At the same time he inhabited this manic energy that made her endlessly loveable. She loved running and never looked happier then when she was sprinting laps around our garden and crashing into various bushes. I naturally don’t think that much of myself so I always thought I didn’t give as much time to Morag as I should have. My Mom usually brought her for walks while I was in school while I was the one who fed, played with and tried to train. When she got neutered I spent the day home from school on a fold out mattress so that we could both lie down.

About 3 years after we got Morag my dad passed away after a 8 month battle with cancer. I was 15 at the time and watching my Dad slowly decay in front of me is one of the most harrowing moments of my life. Throughout it all Morag became an important part of me and my Mom’s lives as we went through the grieving process. As I got older and other things consumed more time in my life, I got to spend less and less time with Morag. I still loved her and spent time with her but she became a comforter for my Mom as the years went along. They both went on endless walks together and once me and my sister were out of the house more and more often they would spend evenings on the couch together in front of the fire with Morag keeping my Mom safe. Throughout my college life coming home to Morag was one of the nice things about any day. Creeping back into the house at some ungodly hour after a night out and being greeted by an assault of grey fur never got old. When I left home for the first time for a 2 month holiday in the U.S with my girlfriend, Morag was once again there to help my Mom confront life without her two children at home and once again happily spent evenings in front of the fire with her.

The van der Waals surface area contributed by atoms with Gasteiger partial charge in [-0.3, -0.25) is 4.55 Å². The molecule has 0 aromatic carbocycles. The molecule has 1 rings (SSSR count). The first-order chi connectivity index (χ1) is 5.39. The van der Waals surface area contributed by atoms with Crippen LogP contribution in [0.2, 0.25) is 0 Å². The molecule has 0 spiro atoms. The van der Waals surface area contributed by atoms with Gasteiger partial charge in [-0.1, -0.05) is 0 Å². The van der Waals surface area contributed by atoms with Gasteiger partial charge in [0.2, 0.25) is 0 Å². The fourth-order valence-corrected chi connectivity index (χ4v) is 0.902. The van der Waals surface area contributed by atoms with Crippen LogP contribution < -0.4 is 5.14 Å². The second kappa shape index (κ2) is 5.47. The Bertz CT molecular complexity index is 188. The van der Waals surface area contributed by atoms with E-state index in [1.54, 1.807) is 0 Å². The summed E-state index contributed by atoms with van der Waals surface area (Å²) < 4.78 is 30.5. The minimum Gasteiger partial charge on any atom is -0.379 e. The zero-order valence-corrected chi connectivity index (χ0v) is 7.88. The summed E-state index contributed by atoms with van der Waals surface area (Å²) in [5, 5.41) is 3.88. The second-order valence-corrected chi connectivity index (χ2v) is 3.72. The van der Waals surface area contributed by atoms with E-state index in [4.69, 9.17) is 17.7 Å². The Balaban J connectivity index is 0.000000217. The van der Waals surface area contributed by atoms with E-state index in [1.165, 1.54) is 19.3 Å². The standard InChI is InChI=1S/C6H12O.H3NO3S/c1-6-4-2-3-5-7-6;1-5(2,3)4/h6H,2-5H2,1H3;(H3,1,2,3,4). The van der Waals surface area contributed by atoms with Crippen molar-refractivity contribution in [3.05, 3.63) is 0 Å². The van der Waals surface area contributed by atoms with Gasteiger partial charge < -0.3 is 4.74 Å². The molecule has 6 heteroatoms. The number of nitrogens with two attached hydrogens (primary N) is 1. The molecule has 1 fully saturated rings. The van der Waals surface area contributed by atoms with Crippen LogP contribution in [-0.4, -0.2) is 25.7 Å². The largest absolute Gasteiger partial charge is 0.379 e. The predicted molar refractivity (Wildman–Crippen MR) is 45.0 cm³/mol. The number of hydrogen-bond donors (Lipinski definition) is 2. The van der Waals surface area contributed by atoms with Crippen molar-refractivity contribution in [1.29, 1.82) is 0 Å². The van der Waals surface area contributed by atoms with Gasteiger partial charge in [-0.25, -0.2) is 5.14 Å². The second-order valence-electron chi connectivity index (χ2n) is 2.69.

Morag at this point was getting on in years and when I returned home I discovered that she had been picking at a lump that had emerged in between her paws. I cleaned up the lump and admonished her for picking at it. Over the next few weeks she wouldn’t leave it alone and after a month or two we realized that it had grown bigger and bigger. We took Morag to the vets where they removed the lump to be examined. We didn’t have money to spend on tests to figure out what was wrong with Morag and at this point in her life we realized that there wasn’t that much that we could do. We spent the next few weeks trying to make Morag’s live as comfortable as possible as I got to watch something I love slowly detoriate infront of me. After a few more days we decided that it would be best to have her put down. It was warm and sunny and we were all in the back garden trying to relax as Morag lay on the grass. I held my hand on her chest and felt her lungs expanding under my hand as I watched the procedure being performed. It took a minute or two to take affect before my hand stopped rising and Morag stopped breathing. We each spent a few minutes together with Morag before she was taken away.

Morag had been a constant throughout most of my adult life. A constant stream of love and affection that was often times desperately needed. Last year was tough for everyone due to the pandemic and everything related to it but for me what I lost was that support structure. A constant source of stability that had been all that I knew for my adult life. Especially now when I spent more and more time apart from the ones I love it’s that support that I miss most.

Tapping away.